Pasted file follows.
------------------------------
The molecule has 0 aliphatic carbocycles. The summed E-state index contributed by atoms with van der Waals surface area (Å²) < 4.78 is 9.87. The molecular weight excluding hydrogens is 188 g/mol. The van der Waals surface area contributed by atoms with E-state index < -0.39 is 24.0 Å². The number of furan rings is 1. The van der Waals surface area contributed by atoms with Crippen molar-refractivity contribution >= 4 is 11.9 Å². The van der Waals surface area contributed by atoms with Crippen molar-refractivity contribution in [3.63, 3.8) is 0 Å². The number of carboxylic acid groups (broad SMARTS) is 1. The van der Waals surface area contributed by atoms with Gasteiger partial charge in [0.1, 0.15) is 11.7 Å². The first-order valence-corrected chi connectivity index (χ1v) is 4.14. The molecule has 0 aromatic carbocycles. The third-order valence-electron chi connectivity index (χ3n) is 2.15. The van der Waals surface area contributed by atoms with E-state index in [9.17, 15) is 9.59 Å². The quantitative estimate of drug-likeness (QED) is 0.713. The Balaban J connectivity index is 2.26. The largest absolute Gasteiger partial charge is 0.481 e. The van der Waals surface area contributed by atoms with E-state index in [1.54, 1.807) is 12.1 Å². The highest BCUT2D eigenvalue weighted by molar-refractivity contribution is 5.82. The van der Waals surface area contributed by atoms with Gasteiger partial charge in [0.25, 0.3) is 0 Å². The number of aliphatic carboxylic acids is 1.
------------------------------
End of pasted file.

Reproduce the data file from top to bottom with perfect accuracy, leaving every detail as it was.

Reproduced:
The molecule has 0 aliphatic carbocycles. The summed E-state index contributed by atoms with van der Waals surface area (Å²) < 4.78 is 9.87. The molecular weight excluding hydrogens is 188 g/mol. The van der Waals surface area contributed by atoms with E-state index < -0.39 is 24.0 Å². The number of furan rings is 1. The van der Waals surface area contributed by atoms with Crippen molar-refractivity contribution >= 4 is 11.9 Å². The van der Waals surface area contributed by atoms with Crippen molar-refractivity contribution in [3.63, 3.8) is 0 Å². The number of carboxylic acid groups (broad SMARTS) is 1. The van der Waals surface area contributed by atoms with Gasteiger partial charge in [0.1, 0.15) is 11.7 Å². The first-order valence-corrected chi connectivity index (χ1v) is 4.14. The molecule has 0 aromatic carbocycles. The third-order valence-electron chi connectivity index (χ3n) is 2.15. The van der Waals surface area contributed by atoms with E-state index in [9.17, 15) is 9.59 Å². The quantitative estimate of drug-likeness (QED) is 0.713. The Balaban J connectivity index is 2.26. The largest absolute Gasteiger partial charge is 0.481 e. The van der Waals surface area contributed by atoms with E-state index in [1.54, 1.807) is 12.1 Å². The highest BCUT2D eigenvalue weighted by molar-refractivity contribution is 5.82. The van der Waals surface area contributed by atoms with Gasteiger partial charge in [0.25, 0.3) is 0 Å². The number of aliphatic carboxylic acids is 1.